• New Mexico is also on this list. I have friends there, so will probably take a 3-4 day weekend and do some hiking and relaxing at some point in 2017
  • Iowa – yes, I grew up in Minnesota for 15 years and never made it to Iowa, despite being a less than two hour drive from home. I’m thinking it might be fun to fly to Minneapolis, visit family, and then drive down for a college football game either this fall or next. Any Iowa readers want to join me?
  • South Dakota – as above, somewhat embarrassed, although it’s a longer drive from Minneapolis. Definitely going to do Mount Rushmore. I’ll likely fly there for a weekend at some point. Any other must-sees while I’m there?
  • Last but not least will be Oklahoma. Haven’t given much thought to this one, so any suggestions welcome! I’d like to finish all the states in 2017.

So, after visiting all 50 states, the only other immediate list is my list of 215 Independent Places. This is 19 places beyond the list of 196 countries that I think are independent enough I really should visit them as well. So far, I’ve visited 11 of the 19 already (Hong Kong, Macau, Taiwan, Guernsey, Jersey, Isle of Man, Transnistria, Turkish Cyprus, Aruba, Curacao, Cayman Islands) leaving 8 to go:

  • Nagorno-Karabach – internationally-recognized as part of Azerbaijan, although the government of Azerbaijan hasn’t exercised any control in the region for over 20 years. Almost entirely filled with ethnic Armenians it’s in western Azerbaijan and accessibly only from Armenia and uses the Armenian Dram as currency. They do issue their own visas/visitors permits though.
  • Abkhazia – an autonomous republic of Georgia according to the international community it lies between Georgia and Russia, and as recognized as independent by Russia and a handful of over smaller states. Russia is also cooperating with the Abkhazia military forces, so obviously the only way in is really from Russia.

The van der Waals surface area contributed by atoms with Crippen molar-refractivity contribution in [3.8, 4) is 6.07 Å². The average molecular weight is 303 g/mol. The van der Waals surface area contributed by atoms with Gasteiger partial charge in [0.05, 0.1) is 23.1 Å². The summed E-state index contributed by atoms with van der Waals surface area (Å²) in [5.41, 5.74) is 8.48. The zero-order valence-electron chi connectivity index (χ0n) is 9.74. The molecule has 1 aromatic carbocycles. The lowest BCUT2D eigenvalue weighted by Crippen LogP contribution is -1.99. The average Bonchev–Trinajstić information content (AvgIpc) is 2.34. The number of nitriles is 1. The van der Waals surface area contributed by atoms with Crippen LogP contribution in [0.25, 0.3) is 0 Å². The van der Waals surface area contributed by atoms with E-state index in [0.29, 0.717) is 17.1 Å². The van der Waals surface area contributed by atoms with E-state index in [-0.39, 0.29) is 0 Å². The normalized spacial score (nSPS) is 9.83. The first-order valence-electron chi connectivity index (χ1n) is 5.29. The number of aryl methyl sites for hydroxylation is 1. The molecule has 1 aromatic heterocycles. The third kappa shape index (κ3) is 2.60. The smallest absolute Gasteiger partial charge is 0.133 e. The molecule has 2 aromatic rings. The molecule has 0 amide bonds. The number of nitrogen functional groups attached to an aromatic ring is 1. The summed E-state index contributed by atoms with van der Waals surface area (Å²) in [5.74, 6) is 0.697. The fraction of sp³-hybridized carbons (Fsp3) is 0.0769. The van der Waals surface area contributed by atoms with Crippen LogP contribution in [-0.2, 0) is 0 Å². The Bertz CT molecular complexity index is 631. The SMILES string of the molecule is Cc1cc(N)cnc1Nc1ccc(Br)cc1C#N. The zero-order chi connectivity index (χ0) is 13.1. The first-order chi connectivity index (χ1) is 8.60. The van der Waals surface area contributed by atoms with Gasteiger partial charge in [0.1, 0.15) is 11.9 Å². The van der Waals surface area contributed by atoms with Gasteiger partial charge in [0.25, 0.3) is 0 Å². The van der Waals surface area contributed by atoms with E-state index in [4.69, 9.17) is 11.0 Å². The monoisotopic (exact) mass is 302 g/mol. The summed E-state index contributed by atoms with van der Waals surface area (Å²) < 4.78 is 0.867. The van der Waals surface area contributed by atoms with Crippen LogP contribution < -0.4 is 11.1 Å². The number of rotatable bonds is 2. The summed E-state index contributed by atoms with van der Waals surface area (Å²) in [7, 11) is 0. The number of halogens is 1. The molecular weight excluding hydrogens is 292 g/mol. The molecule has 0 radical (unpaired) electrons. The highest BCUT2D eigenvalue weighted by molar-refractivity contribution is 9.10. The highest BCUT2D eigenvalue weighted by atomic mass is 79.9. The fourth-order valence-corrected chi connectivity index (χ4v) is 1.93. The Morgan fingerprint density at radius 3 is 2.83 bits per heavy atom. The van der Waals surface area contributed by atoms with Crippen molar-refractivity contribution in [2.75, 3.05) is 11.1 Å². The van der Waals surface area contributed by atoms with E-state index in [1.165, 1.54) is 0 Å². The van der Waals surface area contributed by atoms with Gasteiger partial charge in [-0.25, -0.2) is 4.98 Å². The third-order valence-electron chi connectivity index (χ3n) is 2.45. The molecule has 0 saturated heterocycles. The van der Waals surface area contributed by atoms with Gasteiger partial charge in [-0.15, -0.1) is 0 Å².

• South Ossetia – almost identical to the situation in Abkhazia, also sitting between Georgia and Russia. Should be able to make one trip from these two.
  • Western Sahara, also known as the Sahrawi Arab Democratic Republic. Annexed by Morocco from Mauritania in 1976, it has been largely administered by Morocco ever since. They want independence, and have been recognized by nearly 30 countries. Should be easy to do flying in from Morocco.
  • Niue – self-governing, but in “free association” with New Zealand. Sort of similar to Puerto Rico and the United States, except there’s no independence movement. Population has dropped in the past couple of decades from about 6,000 to 1,000 with most people fleeing for Australia or New Zealand. The major problem? Only one flight a week, and it often gets canceled.
  • Tokelau – three atolls that are a territory of New Zealand, with only about 1,200 people total. Unfortunately, there’s no airport, so boats are the only way to get there. There are occasional seaplane flights from Samoa too, which is good because you need to get a Tokelau entry permit from Samoa before going!
  • Cook Islands – like Niue, a self-governing democracy in free association with New Zealand. Plenty of flights from New Zealand, and resorts as well. Rarotonga has lots of resorts and a nice lagoon. Will need to combine with Niue and Tokelau to make a very interesting trip.